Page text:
In the summer of 2010, Ore Koren (’12) conducted research in Dartmouth’s Special Collections on student life in the 1820s-1850s. The results of his project are now available for viewing on the department’s Exhibits webpages.
Newspapers, letters, pamphlets, and college catalogues of the Jacksonian era show remarkable evidence of strong student opinions on the salient issues. As Ore comments:
Different interpretations of religious ideas and of states’ rights, of abolition and Colonization, and of personal rights, all unsettled the region. A microcosm of New England and, due to the relatively large number of students from Southern states, of the United States, Dartmouth College (and the Town of Hanover) was a harbinger of the changes that perturbed the country before, during, and after the Civil War. The College’s student body, with its growing tendency to challenge the College’s faculty and its conventions were the locomotive that drove these changes.
Of the classes of the 1820s, the Class of 1827 was worth particular examination. Its members demurred the status quo on at least two occasions. On one occasion, after believing that one of their fellow classmates has been maltreated by the faculty, the class members embarked upon a three-day rampage, in which they stoned members of the faculty, burned the president in effigy, and burned down a barn. On a second occasion, upon hearing that Edward Mitchell, an emancipated slave from the south who passed the entrance exams, was denied admission, the students submitted a petition denouncing the faculty’s decision and demanding the immediate admission of Mitchell. This petition is a unique document and the language used in it is immensely progressive, especially when bearing in mind the time and place in which it was written.
During the 1840s several student publications appeared. The most famous one, of course, was The Dartmouth, which represented the prevalent opinions of the time and place in which it was written. The Dartmouth ridiculed various minorities, from French Canadians to Native Americans, and sometimes explicitly portrayed slavery in a positive light. Nevertheless, other of its articles were unique, particularly the one defending Shakespeare’s Shylock.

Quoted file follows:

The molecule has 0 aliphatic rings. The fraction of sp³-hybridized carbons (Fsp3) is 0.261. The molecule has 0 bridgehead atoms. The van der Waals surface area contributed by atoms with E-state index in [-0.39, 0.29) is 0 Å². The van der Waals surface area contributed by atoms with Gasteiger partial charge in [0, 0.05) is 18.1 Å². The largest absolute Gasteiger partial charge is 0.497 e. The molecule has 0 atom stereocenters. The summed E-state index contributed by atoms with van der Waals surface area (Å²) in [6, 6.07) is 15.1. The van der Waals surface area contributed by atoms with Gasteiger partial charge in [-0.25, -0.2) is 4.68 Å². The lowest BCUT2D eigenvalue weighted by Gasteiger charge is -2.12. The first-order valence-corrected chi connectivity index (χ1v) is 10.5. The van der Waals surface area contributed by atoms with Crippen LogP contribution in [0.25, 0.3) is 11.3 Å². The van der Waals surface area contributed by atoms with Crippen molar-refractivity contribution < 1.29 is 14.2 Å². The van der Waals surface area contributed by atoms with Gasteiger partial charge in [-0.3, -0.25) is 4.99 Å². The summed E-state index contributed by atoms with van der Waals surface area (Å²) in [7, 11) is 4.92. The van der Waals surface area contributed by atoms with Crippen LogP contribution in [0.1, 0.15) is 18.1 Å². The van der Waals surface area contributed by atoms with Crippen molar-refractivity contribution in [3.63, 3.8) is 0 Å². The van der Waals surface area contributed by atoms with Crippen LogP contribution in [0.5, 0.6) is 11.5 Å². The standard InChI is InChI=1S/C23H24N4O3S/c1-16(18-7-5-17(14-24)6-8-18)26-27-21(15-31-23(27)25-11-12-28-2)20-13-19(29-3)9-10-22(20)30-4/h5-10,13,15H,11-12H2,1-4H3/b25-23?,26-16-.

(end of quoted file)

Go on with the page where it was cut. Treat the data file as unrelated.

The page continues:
At the same time other publications appeared, which were satirical in nature even if very crude. The target of these publications’ mockery was almost always members of the faculty, most notably the College President and champion of slavery Nathan Lord.
The majority of my research revolves around the Dartmouth OEstrus, a satirical publication printed by the students between 1854 and 1857. Unlike other satirical publications, the writers of the OEstrus showed rather refined writing and humor, and the ideas mentioned in this publication appear many times uncharacteristic of what is expected from an early 19th century New England institution of education. I made every attempt to contextualize this publication by providing information about the names and events mentioned in the four volumes of The OEstrus.
Another contemporary satirical publication was The Waif. Based on the writing used in The Waif, it was probably written by the same writers as the OEstrus, who were members of the Class of 1856. I also discuss The Waif in this study.
The goal of this website is to present a picture of the winds of change that blew through Dartmouth College during the first part of the 19th century. By examining student dissidence I intended to illuminate a part of Dartmouth history that is relatively less known, but that is always relevant.